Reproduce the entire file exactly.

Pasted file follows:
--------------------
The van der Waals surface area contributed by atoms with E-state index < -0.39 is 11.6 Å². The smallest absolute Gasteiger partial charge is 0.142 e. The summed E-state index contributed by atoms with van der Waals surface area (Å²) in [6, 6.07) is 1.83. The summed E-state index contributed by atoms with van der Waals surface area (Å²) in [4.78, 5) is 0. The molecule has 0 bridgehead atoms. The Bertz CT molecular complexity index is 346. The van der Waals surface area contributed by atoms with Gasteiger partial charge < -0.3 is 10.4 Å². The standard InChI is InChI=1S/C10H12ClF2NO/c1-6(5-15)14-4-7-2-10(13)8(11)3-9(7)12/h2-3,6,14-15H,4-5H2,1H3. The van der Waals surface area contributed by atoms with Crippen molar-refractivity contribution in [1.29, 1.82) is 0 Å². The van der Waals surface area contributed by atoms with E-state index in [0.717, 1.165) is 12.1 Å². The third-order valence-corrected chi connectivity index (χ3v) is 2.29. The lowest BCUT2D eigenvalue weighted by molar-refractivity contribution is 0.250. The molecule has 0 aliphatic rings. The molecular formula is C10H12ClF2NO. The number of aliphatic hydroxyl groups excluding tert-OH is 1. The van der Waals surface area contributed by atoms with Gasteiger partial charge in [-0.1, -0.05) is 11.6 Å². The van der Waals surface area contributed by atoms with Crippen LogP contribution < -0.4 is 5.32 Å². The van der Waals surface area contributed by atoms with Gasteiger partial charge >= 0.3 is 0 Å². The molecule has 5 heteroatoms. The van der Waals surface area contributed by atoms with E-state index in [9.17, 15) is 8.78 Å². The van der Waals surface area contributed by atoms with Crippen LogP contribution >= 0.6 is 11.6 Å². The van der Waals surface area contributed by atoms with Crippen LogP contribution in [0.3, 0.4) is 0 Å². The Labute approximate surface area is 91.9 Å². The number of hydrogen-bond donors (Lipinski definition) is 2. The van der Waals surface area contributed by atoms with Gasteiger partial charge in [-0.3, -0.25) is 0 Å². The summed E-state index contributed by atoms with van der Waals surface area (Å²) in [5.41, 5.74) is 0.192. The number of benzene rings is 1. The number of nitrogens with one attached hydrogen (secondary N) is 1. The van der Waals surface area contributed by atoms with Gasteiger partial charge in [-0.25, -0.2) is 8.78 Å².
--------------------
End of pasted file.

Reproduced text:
The van der Waals surface area contributed by atoms with E-state index < -0.39 is 11.6 Å². The smallest absolute Gasteiger partial charge is 0.142 e. The summed E-state index contributed by atoms with van der Waals surface area (Å²) in [6, 6.07) is 1.83. The summed E-state index contributed by atoms with van der Waals surface area (Å²) in [4.78, 5) is 0. The molecule has 0 bridgehead atoms. The Bertz CT molecular complexity index is 346. The van der Waals surface area contributed by atoms with Gasteiger partial charge < -0.3 is 10.4 Å². The standard InChI is InChI=1S/C10H12ClF2NO/c1-6(5-15)14-4-7-2-10(13)8(11)3-9(7)12/h2-3,6,14-15H,4-5H2,1H3. The van der Waals surface area contributed by atoms with Crippen molar-refractivity contribution in [1.29, 1.82) is 0 Å². The van der Waals surface area contributed by atoms with E-state index in [0.717, 1.165) is 12.1 Å². The third-order valence-corrected chi connectivity index (χ3v) is 2.29. The lowest BCUT2D eigenvalue weighted by molar-refractivity contribution is 0.250. The molecule has 0 aliphatic rings. The molecular formula is C10H12ClF2NO. The number of aliphatic hydroxyl groups excluding tert-OH is 1. The van der Waals surface area contributed by atoms with Gasteiger partial charge in [-0.1, -0.05) is 11.6 Å². The van der Waals surface area contributed by atoms with Crippen LogP contribution < -0.4 is 5.32 Å². The van der Waals surface area contributed by atoms with Gasteiger partial charge >= 0.3 is 0 Å². The molecule has 5 heteroatoms. The van der Waals surface area contributed by atoms with E-state index in [9.17, 15) is 8.78 Å². The van der Waals surface area contributed by atoms with Crippen LogP contribution >= 0.6 is 11.6 Å². The van der Waals surface area contributed by atoms with Crippen LogP contribution in [0.3, 0.4) is 0 Å². The Labute approximate surface area is 91.9 Å². The number of hydrogen-bond donors (Lipinski definition) is 2. The van der Waals surface area contributed by atoms with Gasteiger partial charge in [-0.3, -0.25) is 0 Å². The summed E-state index contributed by atoms with van der Waals surface area (Å²) in [5.41, 5.74) is 0.192. The number of benzene rings is 1. The number of nitrogens with one attached hydrogen (secondary N) is 1. The van der Waals surface area contributed by atoms with Gasteiger partial charge in [-0.25, -0.2) is 8.78 Å².